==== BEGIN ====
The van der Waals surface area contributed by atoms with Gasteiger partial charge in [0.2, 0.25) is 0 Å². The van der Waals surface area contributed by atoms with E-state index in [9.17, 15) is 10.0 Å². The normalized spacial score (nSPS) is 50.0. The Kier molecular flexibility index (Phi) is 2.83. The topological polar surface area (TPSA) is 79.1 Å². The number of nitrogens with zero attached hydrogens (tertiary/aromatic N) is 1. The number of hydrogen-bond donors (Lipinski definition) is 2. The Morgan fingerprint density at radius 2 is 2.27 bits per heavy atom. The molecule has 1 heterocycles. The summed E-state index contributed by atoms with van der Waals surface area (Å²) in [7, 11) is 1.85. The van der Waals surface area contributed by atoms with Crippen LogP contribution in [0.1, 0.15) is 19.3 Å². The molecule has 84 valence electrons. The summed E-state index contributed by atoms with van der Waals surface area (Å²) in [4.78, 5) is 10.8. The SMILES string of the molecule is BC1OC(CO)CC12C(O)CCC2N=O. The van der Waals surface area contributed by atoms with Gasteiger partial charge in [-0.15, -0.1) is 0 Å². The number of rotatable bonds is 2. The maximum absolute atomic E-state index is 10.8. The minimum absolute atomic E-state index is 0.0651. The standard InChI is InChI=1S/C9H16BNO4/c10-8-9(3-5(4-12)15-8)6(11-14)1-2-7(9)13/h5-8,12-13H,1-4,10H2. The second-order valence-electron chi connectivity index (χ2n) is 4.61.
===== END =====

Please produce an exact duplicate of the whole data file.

The van der Waals surface area contributed by atoms with Gasteiger partial charge in [0.2, 0.25) is 0 Å². The van der Waals surface area contributed by atoms with E-state index in [9.17, 15) is 10.0 Å². The normalized spacial score (nSPS) is 50.0. The Kier molecular flexibility index (Phi) is 2.83. The topological polar surface area (TPSA) is 79.1 Å². The number of nitrogens with zero attached hydrogens (tertiary/aromatic N) is 1. The number of hydrogen-bond donors (Lipinski definition) is 2. The Morgan fingerprint density at radius 2 is 2.27 bits per heavy atom. The molecule has 1 heterocycles. The summed E-state index contributed by atoms with van der Waals surface area (Å²) in [7, 11) is 1.85. The van der Waals surface area contributed by atoms with Crippen LogP contribution in [0.1, 0.15) is 19.3 Å². The molecule has 84 valence electrons. The summed E-state index contributed by atoms with van der Waals surface area (Å²) in [4.78, 5) is 10.8. The SMILES string of the molecule is BC1OC(CO)CC12C(O)CCC2N=O. The van der Waals surface area contributed by atoms with Gasteiger partial charge in [-0.15, -0.1) is 0 Å². The number of rotatable bonds is 2. The maximum absolute atomic E-state index is 10.8. The minimum absolute atomic E-state index is 0.0651. The standard InChI is InChI=1S/C9H16BNO4/c10-8-9(3-5(4-12)15-8)6(11-14)1-2-7(9)13/h5-8,12-13H,1-4,10H2. The second-order valence-electron chi connectivity index (χ2n) is 4.61.